Korean War veteran, off-Broadway playwright, cult counterculture filmmaker, documentary director, boxing champion, minor league baseball player, bit-part actor, Paul Thomas Anderson and Louis C.K. favorite, and father of one of today’s highest-paid actors—Robert Downey Sr. has held many titles over the last 60 years. Now 78, Downey Sr. is the subject of “Truth and Soul, Inc.: The Films of Robert Downey Sr,” a fundraising retrospective organized by The Cinefamily in Los Angeles, California. Although the retrospective officially ends tonight, Downey’s films will play at Cinefamily throughout the month of December.
Here, Downey Sr. reflects on his multi-faceted career.
KALEEM AFTAB: I recently watched Putney Swope (1969) for the first time. It was very prescient. Can you give me any recollections?
ROBERT DOWNEY SR: I had a great time doing it, [but] big trouble when it was done—nobody wanted it. My earlier films had showings at the Bleecker Street Cinema [in New York] and the Gate Cinema. This next film was one that I thought would be easily shown somewhere and nobody wanted it. The guy who backed it knew somebody who knew a guy who owned all the theaters in New York and was also a distributor. He arranged for a screening—one last chance. The guy, Don Rugoff, came, and he said, “I don’t get it—I like it. Let’s open it.” About a month later the film was open on 3rd Avenue and people started coming. Then, on The Tonight Show, if you can go back that far, Jane Fonda was on—she was talking about Easy Rider and she mentioned Putney Swope as a film that people should see. The next day the box office went up everywhere and the film was a success.
AFTAB: Thank God for Jane Fonda.
DOWNEY SR: I don’t know her.
AFTAB: There’s a great line at the start of the film: “Beer is for men who doubt their masculinity. That’s why it’s so popular at sporting events and poker games.”
DOWNEY, SR: I think it’s true, still. And I’m a sports fan.
AFTAB: Is that because you don’t drink beer or question your masculinity?
DOWNEY SR: Both. Like everybody, I guess.
AFTAB: You were a playwright and a boxer. Can you tell me a bit about your boxing past?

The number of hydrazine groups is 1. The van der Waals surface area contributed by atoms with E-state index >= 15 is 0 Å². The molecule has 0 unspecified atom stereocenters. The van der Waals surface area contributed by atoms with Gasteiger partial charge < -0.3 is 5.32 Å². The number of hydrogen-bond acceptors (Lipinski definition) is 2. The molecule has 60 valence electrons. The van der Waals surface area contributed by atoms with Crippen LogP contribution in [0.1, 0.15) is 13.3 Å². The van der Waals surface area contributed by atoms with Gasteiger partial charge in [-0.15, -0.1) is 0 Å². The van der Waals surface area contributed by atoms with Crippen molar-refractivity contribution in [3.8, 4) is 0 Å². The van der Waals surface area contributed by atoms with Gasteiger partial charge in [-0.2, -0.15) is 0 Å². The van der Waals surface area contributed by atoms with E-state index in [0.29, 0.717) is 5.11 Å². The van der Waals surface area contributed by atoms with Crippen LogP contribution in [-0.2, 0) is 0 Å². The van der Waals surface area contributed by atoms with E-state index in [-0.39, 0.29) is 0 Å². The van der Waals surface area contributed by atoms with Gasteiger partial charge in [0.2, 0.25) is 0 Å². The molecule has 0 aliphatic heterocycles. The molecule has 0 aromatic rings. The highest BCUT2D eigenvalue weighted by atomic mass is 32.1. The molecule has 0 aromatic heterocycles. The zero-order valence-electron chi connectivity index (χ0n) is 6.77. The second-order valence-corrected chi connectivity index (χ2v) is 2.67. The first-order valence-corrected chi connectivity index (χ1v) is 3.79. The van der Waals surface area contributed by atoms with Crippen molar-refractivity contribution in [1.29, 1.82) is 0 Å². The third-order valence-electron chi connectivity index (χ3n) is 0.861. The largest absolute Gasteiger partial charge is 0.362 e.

DOWNEY SR: Golden Gloves. I’m a boxing fan. I went in without training and I was tall for my weight.
AFTAB: What weight were you?
DOWNEY SR: 149 [pounds] and I’m 6’3″. I had a good jab and could keep somebody away from me, but I didn’t train. The first fight I had, there was a guy who trained less than me, I think. I hit him with a couple of shots and he went down. I won. I couldn’t believe it. I was on the subway heading home and down at the end of the subway car was this guy that I’d just fought. He was looking at me, and I was looking at him, and I thought he was going to kill me. I was so paranoid. We kind of waved to each other as I got off. The next fight, I fought a guy who knew what he was doing and I lost. I didn’t get hurt, but he definitely outpointed me. That was the end of the gloves, but at least I got one in.
AFTAB: What made you want to step in the ring?
DOWNEY SR: I loved boxing. I just wanted to give it a try.
AFTAB: What made you want to get into writing, was it your mother?
DOWNEY SR: No, no. I was in a stockade in the army and the guy who ran the stockade said something like, “Here is a notebook. Maybe you can write something and amuse yourself when you are not working.” In the stockade, you usually work all day–lifting rocks, putting them on the truck, taking them off—that kind of stuff. I started scribbling and it felt right.
I wrote a few plays. They were done Off-off-off-off Broadway. I was working as a waiter at the Village Gate in Greenwich Village and the other waiter said, “I have a camera. Do you have anything written that we can make into a movie?” We went with his camera, my script, rounded up some people, and made a film. [I] couldn’t believe it. We actually had fun.
AFTAB: What did it mean to you to be seen as part of “counterculture”? Was that something you believed?
DOWNEY SR: I never thought of it that way, but I guess it’s true. I read that. I loved reading when the critics in New York would say that some of my films reminded them of Lenny Bruce. That was interesting for me. Whether it’s because there were some four-letter words in the films, or the sensibility, I don’t know, but it’s fun to read that.
AFTAB: Did you know Lenny Bruce?
DOWNEY SR: I saw him perform at the Village Vanguard and there was nothing like it.
AFTAB: Let’s talk about Greaser’s Palace (1972) and the outrage it created with its depiction of a modern day Christ.
DOWNEY SR: I wanted to try something different. All I can tell you is that when that film was in the theater somebody ran out—I guess because they were offended by the film—and got hit by a cab. It was not fun to hear that one. They didn’t die, but they got hit.